The history of celebrity doesn’t begin in the 1990s or the 1890s or even the 1790s. The talented, the wealthy and the infamous have been providing entertainment for the general public for centuries. But the technical advances in photojournalism which began in the late 19th century and made it possible for magazines and newspapers to publish photographs on a regular basis were the test bed for celebrity coverage in the early decades of the 20th century. Some of the subjects and techniques of this form of journalism have changed over the years but the basic themes of good looking people living fascinating lives were already there.
Two stories in one in 1912:the young sculptor Jacob Epstein shows off his latest creation, a memorial for Oscar Wilde, to be placed over Wilde’s grave in Pere Lachaise cemetery. In the Daily Chronicle Lewis Hird wrote: “he saw the work in his imagination complete before he touched chisel…Epstein is an Egyptian born in late Victorian days, and to him prudery and prettiness are meaningless….that vast, ageless human-inhuman sphinx-like figure, silent and solitary, grieving yet indifferent”. The moody artist was a common subject. Here is another version:
“Primitive yet strangely modern” is the headline from this 1914 story about “the famous neo-impressionist” Augustus John. The editors of The Bystander claimed this was “the first true camera study of (this) remarkable personality”.
And don’t forget our old friend Mr Mortimer Menpes, pictured at work in his Japanese house:
The arts provided good subject matter for stories, particularly the theatrical arts:
Miss Thirza Norman and Mr Charles Lander as Romeo and Juliet at the Royal Court Theatre. The Shakespearian revivals at the Royal Court created many new celebrities. Here is Miss Ellen O’Malley:
She’s in costume as Sylvia in the Two Gentlemen of Verona.
Miss Lillah McCarthy in a more modern role as Ann Whitefield in G B Shaw’s Man and Superman.
Below, another Shakespearean star of the stage:
Mrs J H Leigh as Miranda, in the Tempest.
Here she is as herself in a very decorative studio picture:
The illustrated magazines were of course also interested in their subjects at home:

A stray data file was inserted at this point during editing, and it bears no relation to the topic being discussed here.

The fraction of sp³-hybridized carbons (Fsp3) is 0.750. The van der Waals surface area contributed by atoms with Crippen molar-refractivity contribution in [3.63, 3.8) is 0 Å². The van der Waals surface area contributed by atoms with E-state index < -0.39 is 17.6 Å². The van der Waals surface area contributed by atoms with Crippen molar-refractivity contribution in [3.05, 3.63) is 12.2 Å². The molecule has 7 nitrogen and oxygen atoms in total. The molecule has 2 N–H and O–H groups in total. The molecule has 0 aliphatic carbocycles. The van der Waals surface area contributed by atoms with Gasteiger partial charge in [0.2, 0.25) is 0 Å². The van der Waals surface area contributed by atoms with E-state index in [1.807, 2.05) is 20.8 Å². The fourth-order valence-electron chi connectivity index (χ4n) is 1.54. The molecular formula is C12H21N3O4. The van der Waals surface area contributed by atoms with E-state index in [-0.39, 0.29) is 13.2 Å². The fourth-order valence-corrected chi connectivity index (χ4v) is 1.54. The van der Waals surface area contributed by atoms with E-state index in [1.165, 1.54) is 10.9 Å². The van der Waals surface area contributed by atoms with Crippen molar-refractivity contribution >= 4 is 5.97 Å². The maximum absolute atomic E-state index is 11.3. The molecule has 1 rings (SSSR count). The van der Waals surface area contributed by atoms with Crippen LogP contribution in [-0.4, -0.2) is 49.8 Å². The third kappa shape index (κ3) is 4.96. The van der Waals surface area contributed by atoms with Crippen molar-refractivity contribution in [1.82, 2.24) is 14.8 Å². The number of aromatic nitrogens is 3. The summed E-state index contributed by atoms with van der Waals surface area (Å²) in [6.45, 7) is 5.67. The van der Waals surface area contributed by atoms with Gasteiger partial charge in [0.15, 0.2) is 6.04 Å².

Miss Eva Moore, alias Mrs E V Esmond, at home in Whitehead’s Grove with her husband. Mr Esmond admits to a liking for golf, tennis and cycling but his wife is more reticent about her pastimes at home. But the King magazine for January 28th 1905 does say of Mr and Mrs Esmond that “a more charming host and hostess would be difficult to find”. It’s an early form of the Hello style of visit to a celbrity home.
It’s just a short step from actresses at home to society beauties in their own beautiful establishments.
Lady Margaret Sackville in her garden at Chelsea. Lady Margaret “has started a toy industry in Chelsea which is so successful that it leaves no time for the writing of poems, at which Lady Margaret excels”. Fortunately, there was a little time in the day for sitting by fountains. (Lady Margarert has adopted a form of rustic or artistic dress, which definitely makes the picture more charming)
A few years later another photogenic young woman was writing a novel:
Vivandiere was a romance set in the Napoleonic Wars. Miss Gaye got the idea after attending the Chelsea Arts Ball in a costume of the period. She looks introspective and thoughtful in this picture but rather more glamorous in this one from 1929:
Her novel had been praised by Arnold Bennett and was becoming a best seller according to the Sketch. Miss Gaye went on to write several more novels and biographies.
Another high achieving lady of 1929:
Lady Maud Hoare, wife of the Air Minister and MP for Chelsea. She had gone with her husband on a 12000 mile round trip to inaugurate the London-Cairo-Delhi air service apparently the first woman to travel so far by air, for which she was made a Dame of the British Empire.
We started with a sculptor so we’ll finish with one too.
Mr Maurice Lambert and his wife Olga. Note the bust of Stephen Tennant (one of the most prominent of the bright young things and apparently the model for Sebastian Flyte in Brideshead Revisited) on the shelf behind them. Lambert was the brother of the composer Constant Lambert who was the father of Kit Lambert the first manager of the Who. That brings us more or less to the modern age of celebrity which is another story altogether.